He looked around. It was dark. Had he slept that long? He reached in to his bag for the stake and hammer that the Bishop had insisted he take along to humor the client. He went to the girls’s room. She was on the bed asleep. How beautiful she was. How his heart swelled with pity. And there in the shadows stood her father.
"Come away from the bed", demanded the parson.
"Of course", said the governor. "And I see you’ve brought your stake. How very good" he beamed.
"This stake is for YOU!"
"For me?" Gasped the governor.
"All those questions about the hereafter. Your daughter– your guilt. You knew what must be done to save your soul. I will bless you when it is over. You can be saved!"
"My guilt?! Your good Christian blood!"
So saying, he proceeded with a blow to the parson’s jaw that rendered him knocked out at the governors feet.
When the clergyman awoke he did not need to touch his throat to know its condition, yet he did. He found as no surprise the wounds freshly opened. He stumbled weakly to his feet and staggered downstairs. It was risky, but God willing he would make it.
It was Sunday morning and he recalled Jesus’ story of how man was not made for the Sabbath, and visa versa, and he harnessed up some horses to a carriage and sped away.. How Weak he felt. Oh God, how tasty the young village women looked. The sunlight struck his skin like sewing needles.
It was no good. All he could think about was blood- blood-blood- blood! How hungry he was. Then a vision of hell fire would bloom within his inner mind and he would scream out in horror. Onward the horses raced through the night. I assume he slept during the day, but I can not say for sure what he might have done.
Exhausted, he opened his diary and made the following entry:
" I stand before God in fear and trembling. Troubled in spirit and transformed into something hideous. May God have mercy on my soul. I hold the stake within my trembling hands. If my prayers are not answered I will do what must be done. That I will do. I will plunge the stake within my own bosom and commit my soul to the fate that awaits it. Whatever that may be.....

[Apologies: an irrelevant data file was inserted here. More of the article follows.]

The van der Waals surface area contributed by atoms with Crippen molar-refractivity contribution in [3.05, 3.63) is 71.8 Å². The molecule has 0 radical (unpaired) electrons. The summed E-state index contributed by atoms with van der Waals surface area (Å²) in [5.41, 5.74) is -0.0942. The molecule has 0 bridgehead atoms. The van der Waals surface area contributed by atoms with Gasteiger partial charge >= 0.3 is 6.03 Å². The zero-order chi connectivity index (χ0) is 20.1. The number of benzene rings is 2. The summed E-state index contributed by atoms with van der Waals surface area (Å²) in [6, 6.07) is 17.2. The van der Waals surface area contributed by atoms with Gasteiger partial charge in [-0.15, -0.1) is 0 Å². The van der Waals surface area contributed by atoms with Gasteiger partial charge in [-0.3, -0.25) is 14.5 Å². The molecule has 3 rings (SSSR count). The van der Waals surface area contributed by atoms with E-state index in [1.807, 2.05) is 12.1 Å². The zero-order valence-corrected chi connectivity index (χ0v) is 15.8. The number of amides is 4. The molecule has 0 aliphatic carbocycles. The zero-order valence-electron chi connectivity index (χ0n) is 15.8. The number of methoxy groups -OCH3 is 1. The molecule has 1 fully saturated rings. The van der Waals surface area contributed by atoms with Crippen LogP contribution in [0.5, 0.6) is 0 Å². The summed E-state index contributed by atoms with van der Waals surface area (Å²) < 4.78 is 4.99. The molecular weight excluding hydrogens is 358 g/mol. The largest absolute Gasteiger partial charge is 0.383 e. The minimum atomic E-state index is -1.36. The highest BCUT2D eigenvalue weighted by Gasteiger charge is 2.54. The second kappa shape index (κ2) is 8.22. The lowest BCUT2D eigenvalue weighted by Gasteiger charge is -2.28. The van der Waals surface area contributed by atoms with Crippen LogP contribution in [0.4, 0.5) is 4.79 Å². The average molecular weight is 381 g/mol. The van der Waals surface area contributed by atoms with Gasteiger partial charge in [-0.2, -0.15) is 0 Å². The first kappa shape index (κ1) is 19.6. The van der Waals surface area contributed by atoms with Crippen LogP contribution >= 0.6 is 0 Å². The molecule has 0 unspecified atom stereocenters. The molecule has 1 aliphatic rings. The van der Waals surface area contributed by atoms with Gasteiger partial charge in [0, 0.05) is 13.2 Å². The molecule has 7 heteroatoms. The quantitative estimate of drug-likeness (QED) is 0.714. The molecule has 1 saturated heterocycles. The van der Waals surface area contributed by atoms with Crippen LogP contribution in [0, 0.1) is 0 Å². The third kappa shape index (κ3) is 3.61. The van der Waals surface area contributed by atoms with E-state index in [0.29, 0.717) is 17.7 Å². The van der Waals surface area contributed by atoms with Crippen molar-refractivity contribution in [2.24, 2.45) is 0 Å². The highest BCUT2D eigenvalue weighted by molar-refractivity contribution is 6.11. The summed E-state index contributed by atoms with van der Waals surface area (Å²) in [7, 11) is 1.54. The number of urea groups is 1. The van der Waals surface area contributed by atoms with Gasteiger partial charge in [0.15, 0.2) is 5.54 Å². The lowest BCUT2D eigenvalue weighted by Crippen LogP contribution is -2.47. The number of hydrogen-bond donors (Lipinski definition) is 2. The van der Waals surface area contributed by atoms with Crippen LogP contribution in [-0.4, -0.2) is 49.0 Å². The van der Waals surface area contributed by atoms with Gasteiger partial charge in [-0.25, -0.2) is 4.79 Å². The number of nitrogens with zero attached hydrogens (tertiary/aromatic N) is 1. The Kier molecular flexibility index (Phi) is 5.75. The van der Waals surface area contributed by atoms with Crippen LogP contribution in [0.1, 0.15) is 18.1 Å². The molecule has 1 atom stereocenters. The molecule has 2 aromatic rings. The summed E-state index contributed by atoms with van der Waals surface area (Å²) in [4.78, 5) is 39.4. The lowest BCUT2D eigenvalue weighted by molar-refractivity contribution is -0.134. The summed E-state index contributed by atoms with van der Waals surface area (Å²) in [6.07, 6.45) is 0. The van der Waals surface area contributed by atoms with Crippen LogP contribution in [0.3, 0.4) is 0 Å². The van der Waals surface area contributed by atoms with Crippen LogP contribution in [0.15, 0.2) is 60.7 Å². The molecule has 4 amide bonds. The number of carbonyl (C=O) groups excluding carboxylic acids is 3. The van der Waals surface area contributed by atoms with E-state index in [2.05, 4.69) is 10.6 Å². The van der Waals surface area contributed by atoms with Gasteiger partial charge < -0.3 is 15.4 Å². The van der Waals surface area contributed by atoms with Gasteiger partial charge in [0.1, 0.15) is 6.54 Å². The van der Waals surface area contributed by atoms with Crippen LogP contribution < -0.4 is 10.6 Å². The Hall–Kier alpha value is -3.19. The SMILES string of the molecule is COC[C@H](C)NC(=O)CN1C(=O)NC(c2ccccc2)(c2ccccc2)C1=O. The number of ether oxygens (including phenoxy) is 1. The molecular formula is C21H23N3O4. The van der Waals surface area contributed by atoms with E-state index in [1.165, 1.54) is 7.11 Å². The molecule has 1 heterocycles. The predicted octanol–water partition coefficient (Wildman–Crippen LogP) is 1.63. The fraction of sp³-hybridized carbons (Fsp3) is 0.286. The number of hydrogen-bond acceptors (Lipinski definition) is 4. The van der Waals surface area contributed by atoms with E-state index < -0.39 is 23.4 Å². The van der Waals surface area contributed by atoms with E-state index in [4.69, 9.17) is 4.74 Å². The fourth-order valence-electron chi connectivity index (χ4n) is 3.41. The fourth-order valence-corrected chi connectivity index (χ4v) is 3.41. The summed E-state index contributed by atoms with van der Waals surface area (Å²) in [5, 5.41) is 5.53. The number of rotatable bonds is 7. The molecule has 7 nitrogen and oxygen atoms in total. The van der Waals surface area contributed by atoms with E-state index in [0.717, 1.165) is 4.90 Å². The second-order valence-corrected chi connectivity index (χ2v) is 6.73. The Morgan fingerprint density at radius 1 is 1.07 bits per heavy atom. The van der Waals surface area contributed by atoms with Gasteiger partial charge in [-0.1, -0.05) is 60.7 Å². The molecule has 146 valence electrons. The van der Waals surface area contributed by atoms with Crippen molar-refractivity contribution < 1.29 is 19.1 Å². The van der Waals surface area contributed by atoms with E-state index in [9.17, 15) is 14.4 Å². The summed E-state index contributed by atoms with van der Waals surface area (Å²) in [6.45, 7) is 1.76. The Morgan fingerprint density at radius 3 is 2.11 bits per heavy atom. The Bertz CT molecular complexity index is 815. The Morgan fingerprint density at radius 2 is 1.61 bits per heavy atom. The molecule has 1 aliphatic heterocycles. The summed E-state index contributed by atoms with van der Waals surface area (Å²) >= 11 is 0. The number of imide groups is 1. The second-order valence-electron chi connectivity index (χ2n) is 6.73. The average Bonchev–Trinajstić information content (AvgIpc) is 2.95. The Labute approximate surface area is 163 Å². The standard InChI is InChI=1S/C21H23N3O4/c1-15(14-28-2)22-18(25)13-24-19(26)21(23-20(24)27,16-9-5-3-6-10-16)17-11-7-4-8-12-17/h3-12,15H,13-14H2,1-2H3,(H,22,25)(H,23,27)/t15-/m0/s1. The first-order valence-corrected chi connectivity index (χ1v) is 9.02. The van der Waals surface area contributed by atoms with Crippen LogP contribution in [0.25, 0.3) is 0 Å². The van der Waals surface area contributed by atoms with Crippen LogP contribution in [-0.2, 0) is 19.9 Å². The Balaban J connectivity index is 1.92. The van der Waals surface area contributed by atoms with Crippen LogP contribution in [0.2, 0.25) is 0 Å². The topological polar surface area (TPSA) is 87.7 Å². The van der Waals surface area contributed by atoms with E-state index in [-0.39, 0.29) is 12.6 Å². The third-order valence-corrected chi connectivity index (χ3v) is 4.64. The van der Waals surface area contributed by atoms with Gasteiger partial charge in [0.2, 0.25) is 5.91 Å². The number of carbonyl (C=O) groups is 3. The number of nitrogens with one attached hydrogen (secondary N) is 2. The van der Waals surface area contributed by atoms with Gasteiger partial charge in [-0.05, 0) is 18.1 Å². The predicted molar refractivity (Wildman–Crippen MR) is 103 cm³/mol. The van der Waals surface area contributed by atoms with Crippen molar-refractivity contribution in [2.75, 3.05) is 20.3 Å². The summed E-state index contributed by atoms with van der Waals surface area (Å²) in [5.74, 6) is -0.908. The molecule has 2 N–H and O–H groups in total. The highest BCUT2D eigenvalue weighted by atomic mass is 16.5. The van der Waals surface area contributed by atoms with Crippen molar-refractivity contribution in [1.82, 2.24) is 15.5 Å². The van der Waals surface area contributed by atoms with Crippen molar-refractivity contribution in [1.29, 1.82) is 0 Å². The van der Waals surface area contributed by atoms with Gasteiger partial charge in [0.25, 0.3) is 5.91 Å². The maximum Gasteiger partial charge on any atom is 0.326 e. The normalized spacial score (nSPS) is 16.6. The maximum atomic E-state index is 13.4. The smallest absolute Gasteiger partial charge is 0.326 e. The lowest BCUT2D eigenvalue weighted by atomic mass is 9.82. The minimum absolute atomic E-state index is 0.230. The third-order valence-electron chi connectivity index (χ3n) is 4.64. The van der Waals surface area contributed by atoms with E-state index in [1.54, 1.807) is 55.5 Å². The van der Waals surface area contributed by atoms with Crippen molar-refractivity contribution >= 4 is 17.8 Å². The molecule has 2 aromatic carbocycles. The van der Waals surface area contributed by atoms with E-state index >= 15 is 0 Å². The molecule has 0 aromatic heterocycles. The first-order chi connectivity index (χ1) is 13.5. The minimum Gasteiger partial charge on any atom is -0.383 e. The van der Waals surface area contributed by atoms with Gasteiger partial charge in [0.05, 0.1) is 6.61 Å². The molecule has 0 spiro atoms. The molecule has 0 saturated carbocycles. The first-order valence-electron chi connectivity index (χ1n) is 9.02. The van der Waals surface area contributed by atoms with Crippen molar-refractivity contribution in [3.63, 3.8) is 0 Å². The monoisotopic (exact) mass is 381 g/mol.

"Dear Lord, if thou can, have pity on my poor soul. If you cannot, I will rid the earth of my terrible presence. If I return to the church and create in it vampirism, what will become of it-yea, even to men...?"
Before he finished his prayer, a light began to glow in his mind’s eye. He opened his eyes and beheld that the light was coming from the outside. There ,by a big rock, a globe of light shone brightly, warmly, then began to take on human form. Soon before him stood a man– a man with ling white hair, whight as snow. His eyes were pools of burning fire. The parson trembled, but the apparition spoke with the voice of many thundering waters. "Fear not! Come forth!"
The parson feared to move, but little by little, step by step, he floated forward.
"You have become a vampire. Therefore, drink ye my blood"
The parson shuddered. A million tiny needles pricked through his innards and pained him for the taste of fresh blood.
"Oh, no. I couldn’t do that!" he replied.
"Does not the scripture state I am the manna, that came down from Heaven? Do you not drink my blood in communion? Therefore drink ye my blood, or have no part of me! "
The vampire gazed into the eyes, the pools of warm fire that seemed to mellow and glow happily. He crept forward, slowly. The inner needles pricked away. He sank his fangs into the throat of the Holy Christ. ...!
The blood flowed warmly, and tasted of milk and honey. It throbbed in his throat as it went down into his stomach. The sensation grew into a warm glow. Soon he felt as if every pore of his body were filled with light and peace. He felt his fangs fading away to normal size. The color returned to his pallid face. His whole being returned to its earlier form. Slowly, surely he was human again. A human at peace with all things. The most high said some things too deep for human language and left the parson to carry on.